Hand-cut and crafted with care, the Manet Bomber Jacket “Dragonfly 1874” is great for casual or sportswear. Its lightweight, airy fabric is lined with the perfect amount of insulation for the chillier months making this a great year round go-to.
- Lightweight, airy fabric
- Ribbed cuffs, hem, and baseball collar
- Metal zip closure, welt pockets
- Fully lined
- Printed, cut, and handmade
- Relaxed fit, straight silhouette
- Hits at the hip
- Model is 6’3″ wearing size Large
- Model’s chest size is 40″
- Model’s sleeve length is 36″
- Machine wash cold, tumble dry low
- 100% Polyester
- Fabric weight: 4.13 oz/yd² (140g/m²)
- Estimated delivery: 15-30 business days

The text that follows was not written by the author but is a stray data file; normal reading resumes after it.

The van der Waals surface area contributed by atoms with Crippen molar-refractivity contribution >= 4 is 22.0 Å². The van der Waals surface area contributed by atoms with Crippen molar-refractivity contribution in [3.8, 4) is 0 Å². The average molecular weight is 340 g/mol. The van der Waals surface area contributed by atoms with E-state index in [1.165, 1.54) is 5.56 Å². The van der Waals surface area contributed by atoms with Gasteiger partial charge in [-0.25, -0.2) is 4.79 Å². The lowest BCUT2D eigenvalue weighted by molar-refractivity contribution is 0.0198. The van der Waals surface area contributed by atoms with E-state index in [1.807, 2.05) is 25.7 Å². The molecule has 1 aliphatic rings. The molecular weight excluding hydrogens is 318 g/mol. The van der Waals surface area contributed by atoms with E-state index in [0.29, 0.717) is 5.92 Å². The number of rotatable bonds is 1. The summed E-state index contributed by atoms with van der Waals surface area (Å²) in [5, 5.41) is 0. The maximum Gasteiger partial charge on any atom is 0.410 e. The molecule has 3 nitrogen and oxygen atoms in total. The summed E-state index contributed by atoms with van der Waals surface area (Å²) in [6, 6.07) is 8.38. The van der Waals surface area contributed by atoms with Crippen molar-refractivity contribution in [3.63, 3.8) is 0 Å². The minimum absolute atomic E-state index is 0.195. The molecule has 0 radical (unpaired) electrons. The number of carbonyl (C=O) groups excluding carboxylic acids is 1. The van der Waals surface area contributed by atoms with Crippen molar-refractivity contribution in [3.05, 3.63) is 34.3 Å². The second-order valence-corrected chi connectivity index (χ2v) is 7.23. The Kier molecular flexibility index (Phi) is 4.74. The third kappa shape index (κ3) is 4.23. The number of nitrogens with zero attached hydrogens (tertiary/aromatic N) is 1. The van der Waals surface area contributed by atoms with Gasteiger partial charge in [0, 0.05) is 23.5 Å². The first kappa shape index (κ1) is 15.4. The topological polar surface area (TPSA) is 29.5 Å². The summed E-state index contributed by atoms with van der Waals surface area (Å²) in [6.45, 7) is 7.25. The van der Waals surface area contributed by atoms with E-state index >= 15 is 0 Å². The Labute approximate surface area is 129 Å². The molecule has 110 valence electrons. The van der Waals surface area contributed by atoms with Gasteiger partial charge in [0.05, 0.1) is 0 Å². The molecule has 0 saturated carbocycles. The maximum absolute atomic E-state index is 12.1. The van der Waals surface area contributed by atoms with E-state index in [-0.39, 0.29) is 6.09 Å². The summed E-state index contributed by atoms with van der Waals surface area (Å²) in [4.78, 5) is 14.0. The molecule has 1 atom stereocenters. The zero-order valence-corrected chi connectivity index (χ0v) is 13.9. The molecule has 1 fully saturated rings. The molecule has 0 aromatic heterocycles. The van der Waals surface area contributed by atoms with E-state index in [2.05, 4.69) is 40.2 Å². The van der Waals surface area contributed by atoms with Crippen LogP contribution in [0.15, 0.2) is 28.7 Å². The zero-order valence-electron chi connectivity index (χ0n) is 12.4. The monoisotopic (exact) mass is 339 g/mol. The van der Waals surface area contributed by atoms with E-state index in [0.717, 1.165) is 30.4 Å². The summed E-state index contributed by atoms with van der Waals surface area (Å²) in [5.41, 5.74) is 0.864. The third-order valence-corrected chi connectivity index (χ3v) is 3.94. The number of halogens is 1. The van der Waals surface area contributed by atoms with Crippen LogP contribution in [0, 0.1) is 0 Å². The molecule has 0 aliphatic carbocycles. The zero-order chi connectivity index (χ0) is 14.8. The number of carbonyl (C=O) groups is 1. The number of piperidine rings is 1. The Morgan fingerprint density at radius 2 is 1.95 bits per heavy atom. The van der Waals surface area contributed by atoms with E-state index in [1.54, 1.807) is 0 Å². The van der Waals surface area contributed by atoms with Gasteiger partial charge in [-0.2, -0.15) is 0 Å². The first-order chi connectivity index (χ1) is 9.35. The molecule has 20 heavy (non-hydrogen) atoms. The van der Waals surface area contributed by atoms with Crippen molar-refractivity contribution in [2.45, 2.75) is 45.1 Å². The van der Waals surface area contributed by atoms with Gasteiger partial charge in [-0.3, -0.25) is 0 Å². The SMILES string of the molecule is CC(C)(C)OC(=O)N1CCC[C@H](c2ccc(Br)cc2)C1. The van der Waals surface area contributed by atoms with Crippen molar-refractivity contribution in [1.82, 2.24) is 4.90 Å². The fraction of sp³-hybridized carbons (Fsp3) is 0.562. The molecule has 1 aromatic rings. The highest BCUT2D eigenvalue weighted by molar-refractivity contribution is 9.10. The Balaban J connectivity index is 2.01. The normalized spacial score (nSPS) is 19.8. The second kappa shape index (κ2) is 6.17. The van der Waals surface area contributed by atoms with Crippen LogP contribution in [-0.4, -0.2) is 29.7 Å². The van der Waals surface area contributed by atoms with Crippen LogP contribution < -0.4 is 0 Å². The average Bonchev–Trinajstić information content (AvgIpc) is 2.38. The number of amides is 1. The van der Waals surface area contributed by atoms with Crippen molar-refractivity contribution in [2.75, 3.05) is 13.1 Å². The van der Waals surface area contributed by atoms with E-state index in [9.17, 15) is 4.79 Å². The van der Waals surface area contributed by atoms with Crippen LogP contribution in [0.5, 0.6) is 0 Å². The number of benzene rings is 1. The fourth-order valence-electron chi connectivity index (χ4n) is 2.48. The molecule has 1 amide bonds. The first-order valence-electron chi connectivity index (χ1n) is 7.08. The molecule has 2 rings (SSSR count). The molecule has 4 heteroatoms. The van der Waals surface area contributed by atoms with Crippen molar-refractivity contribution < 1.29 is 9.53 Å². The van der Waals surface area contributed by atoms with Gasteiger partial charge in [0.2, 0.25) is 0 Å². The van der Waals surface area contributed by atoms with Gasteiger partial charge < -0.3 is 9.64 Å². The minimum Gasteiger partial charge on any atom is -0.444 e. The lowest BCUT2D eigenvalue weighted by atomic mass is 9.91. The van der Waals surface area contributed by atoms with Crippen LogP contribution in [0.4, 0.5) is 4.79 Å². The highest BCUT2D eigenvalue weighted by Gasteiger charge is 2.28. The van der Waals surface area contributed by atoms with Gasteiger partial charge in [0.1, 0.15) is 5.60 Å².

Édouard Manet, (born January 23, 1832, Paris, France—died April 30, 1883, Paris), French painter who broke new ground by defying traditional techniques of representation and by choosing subjects from the events and circumstances of his own time. His Le Déjeuner sur l’herbe (Luncheon on the Grass), exhibited in 1863 at the Salon des Refusés, aroused the hostility of critics and the enthusiasm of the young painters who later formed the nucleus of the Impressionist group. His other notable works include Olympia (1863) and A Bar at the Folies-Bergère (1882). Manet’s bold style, contemporary subject matter, and determination to challenge entrenched academic models influenced younger artists who would come to be known as the impressionists. Manet, too, learned from them, lightening his palette and using even freer brushwork. But he did not share the impressionists’ spontaneity; the striking immediacy of Manet’s greatest works resulted from a deliberate process involving drawing, models, and painting in a studio. Still determined to make his mark in the official Salon, he declined the more radical option of exhibiting with the impressionists. Manet continued producing enigmatic and inventive paintings about urban life until his death in 1883. While he had gained a reputation as an influential innovator, only posthumously would he be recognized as a father of modern art.